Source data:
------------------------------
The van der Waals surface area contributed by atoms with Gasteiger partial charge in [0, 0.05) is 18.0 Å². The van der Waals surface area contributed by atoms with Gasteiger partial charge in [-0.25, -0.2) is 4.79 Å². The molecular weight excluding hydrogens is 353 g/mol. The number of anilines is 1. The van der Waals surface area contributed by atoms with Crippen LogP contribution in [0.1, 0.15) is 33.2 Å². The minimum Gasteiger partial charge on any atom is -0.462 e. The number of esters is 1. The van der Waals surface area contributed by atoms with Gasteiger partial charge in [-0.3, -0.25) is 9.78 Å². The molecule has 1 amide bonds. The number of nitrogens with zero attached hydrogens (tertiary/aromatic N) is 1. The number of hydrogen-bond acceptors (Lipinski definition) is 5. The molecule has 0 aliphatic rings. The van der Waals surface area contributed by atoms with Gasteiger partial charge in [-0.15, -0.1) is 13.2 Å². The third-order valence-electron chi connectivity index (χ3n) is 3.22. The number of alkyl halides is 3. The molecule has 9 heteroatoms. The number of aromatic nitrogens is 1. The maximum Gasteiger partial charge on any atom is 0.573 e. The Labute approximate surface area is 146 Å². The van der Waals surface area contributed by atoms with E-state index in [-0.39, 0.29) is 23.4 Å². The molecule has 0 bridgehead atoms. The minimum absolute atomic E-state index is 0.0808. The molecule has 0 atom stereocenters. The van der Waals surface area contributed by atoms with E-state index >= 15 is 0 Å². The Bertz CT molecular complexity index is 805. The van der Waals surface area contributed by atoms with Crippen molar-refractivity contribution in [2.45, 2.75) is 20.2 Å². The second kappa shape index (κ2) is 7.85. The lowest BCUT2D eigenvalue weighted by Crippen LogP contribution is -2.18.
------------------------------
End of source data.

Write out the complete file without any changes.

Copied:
The van der Waals surface area contributed by atoms with Gasteiger partial charge in [0, 0.05) is 18.0 Å². The van der Waals surface area contributed by atoms with Gasteiger partial charge in [-0.25, -0.2) is 4.79 Å². The molecular weight excluding hydrogens is 353 g/mol. The number of anilines is 1. The van der Waals surface area contributed by atoms with Crippen LogP contribution in [0.1, 0.15) is 33.2 Å². The minimum Gasteiger partial charge on any atom is -0.462 e. The number of esters is 1. The van der Waals surface area contributed by atoms with Gasteiger partial charge in [-0.3, -0.25) is 9.78 Å². The molecule has 1 amide bonds. The number of nitrogens with zero attached hydrogens (tertiary/aromatic N) is 1. The number of hydrogen-bond acceptors (Lipinski definition) is 5. The molecule has 0 aliphatic rings. The van der Waals surface area contributed by atoms with Gasteiger partial charge in [-0.15, -0.1) is 13.2 Å². The third-order valence-electron chi connectivity index (χ3n) is 3.22. The number of alkyl halides is 3. The molecule has 9 heteroatoms. The number of aromatic nitrogens is 1. The maximum Gasteiger partial charge on any atom is 0.573 e. The Labute approximate surface area is 146 Å². The van der Waals surface area contributed by atoms with E-state index in [-0.39, 0.29) is 23.4 Å². The molecule has 0 bridgehead atoms. The minimum absolute atomic E-state index is 0.0808. The molecule has 0 atom stereocenters. The van der Waals surface area contributed by atoms with E-state index >= 15 is 0 Å². The Bertz CT molecular complexity index is 805. The van der Waals surface area contributed by atoms with Crippen molar-refractivity contribution in [2.45, 2.75) is 20.2 Å². The second kappa shape index (κ2) is 7.85. The lowest BCUT2D eigenvalue weighted by Crippen LogP contribution is -2.18.